Today’s revelation: “to scamper”

The OED — bless its darkest-blue-covered heart — is a trifle iffy about the word:

Etymology:  Of uncertain origin.

Then we are given clues:

Not improbably the word was originally military slang, either from obsolete Dutch schampen ‘to escape or flie, or to be gone’ (Hexham 1660), which is < Old French escamper to decamp, or from Italian scampare to decamp, run away: see discamp v. A less likely, though possible, supposition is that it represents a Middle English derivative of the Old French word, preserved in some non-literary dialect.

I’m happy with the military bit, the “discamping”, particularly so because Smollett employs it in a particular context:

O Molly! the sarvants at Bath are devils in garnet. They lite the candle at both ends—Here’s nothing but ginketting, and wasting, and thieving and tricking, and trigging; and then they are never content—They won’t suffer the ‘squire and mistress to stay any longer; because they have been already above three weeks in the house; and they look for a couple of ginneys a-piece at our going away; and this is a parquisite they expect every month in the season; being as how no family has a right to stay longer than four weeks in the same lodgings; and so the cuck swears she will pin the dish-clout to mistress’s tail; and the house-maid vows, she’ll put cowitch in master’s bed, if so be he don’t discamp without furder ado—I don’t blame them for making the most of their market, in the way of vails and parquisites; and I defy the devil to say I am a tail-carrier, or ever brought a poor sarvant into trouble.

Consider: armies are usually bodies (indeed: many about permanently to be) of young men. Men, that is, without women. Which missing ingredient has traditionally been supplied, legitimately or mendaciously by … camp-followers.

On the whole, the army structure disapproves of the individual soldier betaking himself off in search of a pressing need. Which may therefore require an unauthorised excursion out of camp. Or, in (very-)late Latin, that would be something like ex-campare (which certainly doesn’t appear in my Lewis and Short, with its equally darkest-blue-covered heart) and which, in French, becomes that  escamper to decamp.

Continuing in the same theme, we arrive at—


The OED has just one citation from before the First World War for:

Ostentatious, exaggerated, affected, theatrical; effeminate or homosexual; pertaining to or characteristic of homosexuals.

The source for that is:

James Redding Ware, Passing English of the Victorian era: a dictionary of heterodox English, slang, and phrase; 1909.

Ware, by the way, deserves recognition for creating (under the pen-name of ” Andrew Forrester”) “Miss Gladden”,  one of the earliest female detectives in fiction.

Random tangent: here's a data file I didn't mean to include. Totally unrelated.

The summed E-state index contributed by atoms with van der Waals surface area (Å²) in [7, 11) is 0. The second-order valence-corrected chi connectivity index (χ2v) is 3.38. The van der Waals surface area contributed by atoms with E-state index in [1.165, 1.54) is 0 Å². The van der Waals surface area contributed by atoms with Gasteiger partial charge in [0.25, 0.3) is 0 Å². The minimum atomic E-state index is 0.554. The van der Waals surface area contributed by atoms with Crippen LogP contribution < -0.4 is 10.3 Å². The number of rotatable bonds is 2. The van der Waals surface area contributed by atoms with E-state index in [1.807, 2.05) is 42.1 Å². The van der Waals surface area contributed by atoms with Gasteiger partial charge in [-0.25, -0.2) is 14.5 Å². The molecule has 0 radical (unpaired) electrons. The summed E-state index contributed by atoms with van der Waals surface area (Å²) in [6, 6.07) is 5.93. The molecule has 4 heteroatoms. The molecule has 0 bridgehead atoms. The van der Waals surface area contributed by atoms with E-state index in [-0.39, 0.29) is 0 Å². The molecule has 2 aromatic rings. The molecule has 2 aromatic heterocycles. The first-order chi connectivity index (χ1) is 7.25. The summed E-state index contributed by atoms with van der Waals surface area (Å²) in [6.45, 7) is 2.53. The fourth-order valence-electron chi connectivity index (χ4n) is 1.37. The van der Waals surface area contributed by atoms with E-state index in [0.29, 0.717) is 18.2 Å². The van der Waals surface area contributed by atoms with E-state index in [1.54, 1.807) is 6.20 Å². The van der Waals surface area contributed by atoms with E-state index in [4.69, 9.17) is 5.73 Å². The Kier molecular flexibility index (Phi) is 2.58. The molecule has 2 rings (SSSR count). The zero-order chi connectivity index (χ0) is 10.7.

Sonntag, bloody Sonntag

Back in 1964, the young Susan Sonntag wrote an essay, Notes on “Camp”, and tried to provide an all-embracing description:

Random examples of items which are part of the canon of Camp:

Zuleika Dobson
Tiffany lamps
Scopitone films
The Brown Derby restaurant on Sunset Boulevard in LA
The Enquirer, headlines and stories
Aubrey Beardsley drawings
Swan Lake
Bellini’s operas
Visconti’s direction of Salome and ‘Tis Pity She’s a Whore
certain turn-of-the-century picture postcards
Schoedsack’s King Kong
the Cuban pop singer La Lupe
Lynn Ward’s novel in woodcuts, God’s Man
the old Flash Gordon comics
women’s clothes of the twenties (feather boas, fringed and beaded dresses, etc.)
the novels of Ronald Firbank and Ivy Compton-Burnett
stag movies seen without lust

Err … yes. And no, because many of those mean very little to me.

Still, the essay is worth the study, if only because it strings together a quick history of the pretentious:

The late 17th and early 18th century is the great period of Camp: Pope, Congreve, Walpole, etc, but not Swift; les précieux in France; the rococo churches of Munich; Pergolesi. Somewhat later: much of Mozart.

I can take that, or leave it, but feel she is nearer the bone with this:

This [“the thing as pure artifice”] comes out clearly in the vulgar use of the word Camp as a verb, “to camp,” something that people do. To camp is a mode of seduction — one which employs flamboyant mannerisms susceptible of a double interpretation; gestures full of duplicity, with a witty meaning for cognoscenti and another, more impersonal, for outsiders. Equally and by extension, when the word becomes a noun, when a person or a thing is “a camp,” a duplicity is involved. Behind the “straight” public sense in which something can be taken, one has found a private zany experience of the thing.

 “To camp is a mode of seduction”

Right on!

Which puts us into the seduction of advertising, and all — scamper, camp, the meretricious and the mendacious — became clear: —


There you have a complete definition: the gaudiness, showmanship, excess, lack of taste: not to omit a prime exponent, Richard Branson.


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Filed under advertising., Oxford English Dictionary, Quotations

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